closing the deal, what's next, asking for the order, sales, sales leadershipAs sales people we hear it all the time – it’s all about driving to The Close. When are you going to close that deal? What do you need to do wrap this up?

The majority of sales training for the last several decades has been focused helping the sales person close the deal. There are techniques to Trial Close, to Pre-Close, to Soft Close, and even to Reverse Close. That one is where you actually tell the client that you can certainly see that they are not yet ready to take advantage of this great offer, so let’s just forget it for now – a bit of negative psychology that sadly worked. And sadly many complex B2B sales people in this world are still doggedly working on their Close.

For them, for all of us, I have just two words – STOP CLOSING!

Wait, what?

Yeah, I just said that. Stop closing. You’re probably thinking, what do you mean, I should stop asking for the order? Nope, I did not say that. I’ll explain a bit later.

It’s time to make a mindset shift. Then we will shift our methodology. Shifting our thinking about The Close is critical. In the past The Close was seen as the grand finale. We all fell prey to that central theme. And while once The Close was the end, now it’s just another point on the way to this question: What’s next?

In past years, (for me decades), we have all been a part of or led sales training where a group of trainees is give a sales role playing situation to analyze, create a client pitch deck and then present a story to a panel of sales judges. The winners of the competition get the sales geek of the year award. Been there and done that a bunch!

As a trainer and a judge, I was always amazed by the groups of professional sales people that would do all that work and make brilliant customer pitches, and then neglect to ask for the order.

My experience has been that about half of the teams would not ask for the order. In my early years I saw this as a fatal flaw of the trainees. Teams that did not ask for the order were booted out fast. However, a role-playing simulation like this has a fundamental limitation: it cannot capture the scope of client engagement that needs to happen in the sales process. We were busy scripting a great pitch that ended with handing the client a pen to have them sign on the dotted line. The Close was also The End.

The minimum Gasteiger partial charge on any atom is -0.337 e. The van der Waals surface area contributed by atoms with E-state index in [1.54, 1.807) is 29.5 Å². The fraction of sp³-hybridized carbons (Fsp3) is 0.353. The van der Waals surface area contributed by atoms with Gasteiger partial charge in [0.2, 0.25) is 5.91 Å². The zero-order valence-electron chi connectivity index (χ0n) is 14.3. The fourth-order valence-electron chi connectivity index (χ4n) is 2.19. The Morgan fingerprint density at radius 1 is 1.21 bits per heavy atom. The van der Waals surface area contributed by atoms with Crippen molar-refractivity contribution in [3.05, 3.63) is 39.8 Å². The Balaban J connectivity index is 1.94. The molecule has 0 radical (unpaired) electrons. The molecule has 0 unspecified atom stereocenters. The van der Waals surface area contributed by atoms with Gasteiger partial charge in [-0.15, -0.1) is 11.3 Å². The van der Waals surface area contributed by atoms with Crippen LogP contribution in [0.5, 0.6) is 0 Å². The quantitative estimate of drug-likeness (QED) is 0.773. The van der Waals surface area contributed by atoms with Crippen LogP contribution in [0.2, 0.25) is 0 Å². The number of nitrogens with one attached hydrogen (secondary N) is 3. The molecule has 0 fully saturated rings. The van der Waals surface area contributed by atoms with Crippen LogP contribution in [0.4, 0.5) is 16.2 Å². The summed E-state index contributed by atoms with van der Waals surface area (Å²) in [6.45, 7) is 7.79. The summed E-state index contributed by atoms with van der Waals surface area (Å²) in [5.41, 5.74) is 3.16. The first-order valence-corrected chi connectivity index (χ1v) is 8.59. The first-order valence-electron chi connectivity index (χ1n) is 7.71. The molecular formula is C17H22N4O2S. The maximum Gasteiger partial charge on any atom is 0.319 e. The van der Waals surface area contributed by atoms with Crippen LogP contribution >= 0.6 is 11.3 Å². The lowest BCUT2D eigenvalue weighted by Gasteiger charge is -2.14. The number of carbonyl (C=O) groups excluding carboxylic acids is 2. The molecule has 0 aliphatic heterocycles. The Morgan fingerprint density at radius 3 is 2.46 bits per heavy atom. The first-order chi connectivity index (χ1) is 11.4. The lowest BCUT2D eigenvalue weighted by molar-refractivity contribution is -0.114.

This is the real problem: we have assumed that the most important step in the selling process is the close. We see it as the end point of our client engagement –we “drive to the close” – when really, asking for the order is not the end at all.

Even in highly transactional selling like the Fuller Brush man or selling Girl Scout cookies door-to-door, the seeming end point of closing is really just the NEXT step in the never ending client engagement process. Right on the heels of getting the order, comes the Verification process where our aim is to clearly get a shared understanding of the value that has been created in the clients eyes by the work that you have done. From the verification process you escalate the discussion to other needs that that were identified through the journey in the first transaction. And the cycle of client engagement starts again.

There are 5 basic sections to the development and delivery of insight to a client and the drive to a closure is one of them. You’ve gotta ask for the order – it’s just not the end that it seems it would be. It is actually the springboard to the NEXT piece of business with the client. The door is never CLOSED!